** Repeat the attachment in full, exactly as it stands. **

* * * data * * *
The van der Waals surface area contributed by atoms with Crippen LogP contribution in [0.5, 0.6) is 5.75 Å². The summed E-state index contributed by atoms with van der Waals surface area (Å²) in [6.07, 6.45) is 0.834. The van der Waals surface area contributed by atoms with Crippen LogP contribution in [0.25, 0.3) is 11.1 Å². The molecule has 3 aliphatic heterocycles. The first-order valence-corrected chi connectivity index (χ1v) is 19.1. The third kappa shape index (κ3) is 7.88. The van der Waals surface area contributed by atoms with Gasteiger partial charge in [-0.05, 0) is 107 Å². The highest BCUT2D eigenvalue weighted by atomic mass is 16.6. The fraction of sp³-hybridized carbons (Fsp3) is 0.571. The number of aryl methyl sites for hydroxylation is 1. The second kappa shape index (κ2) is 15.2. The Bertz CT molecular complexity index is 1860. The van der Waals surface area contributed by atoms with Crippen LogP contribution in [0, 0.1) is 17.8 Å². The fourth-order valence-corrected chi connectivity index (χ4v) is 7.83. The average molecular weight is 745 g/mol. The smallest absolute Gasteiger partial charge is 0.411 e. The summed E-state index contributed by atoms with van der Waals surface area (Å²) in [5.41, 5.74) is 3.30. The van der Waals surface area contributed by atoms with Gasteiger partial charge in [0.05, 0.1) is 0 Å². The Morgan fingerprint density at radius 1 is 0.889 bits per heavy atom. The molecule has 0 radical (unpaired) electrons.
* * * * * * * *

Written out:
The van der Waals surface area contributed by atoms with Crippen LogP contribution in [0.5, 0.6) is 5.75 Å². The summed E-state index contributed by atoms with van der Waals surface area (Å²) in [6.07, 6.45) is 0.834. The van der Waals surface area contributed by atoms with Crippen LogP contribution in [0.25, 0.3) is 11.1 Å². The molecule has 3 aliphatic heterocycles. The first-order valence-corrected chi connectivity index (χ1v) is 19.1. The third kappa shape index (κ3) is 7.88. The van der Waals surface area contributed by atoms with Gasteiger partial charge in [-0.05, 0) is 107 Å². The highest BCUT2D eigenvalue weighted by atomic mass is 16.6. The fraction of sp³-hybridized carbons (Fsp3) is 0.571. The number of aryl methyl sites for hydroxylation is 1. The second kappa shape index (κ2) is 15.2. The Bertz CT molecular complexity index is 1860. The van der Waals surface area contributed by atoms with Crippen LogP contribution in [0, 0.1) is 17.8 Å². The fourth-order valence-corrected chi connectivity index (χ4v) is 7.83. The average molecular weight is 745 g/mol. The smallest absolute Gasteiger partial charge is 0.411 e. The summed E-state index contributed by atoms with van der Waals surface area (Å²) in [5.41, 5.74) is 3.30. The van der Waals surface area contributed by atoms with Gasteiger partial charge in [0.05, 0.1) is 0 Å². The Morgan fingerprint density at radius 1 is 0.889 bits per heavy atom. The molecule has 0 radical (unpaired) electrons.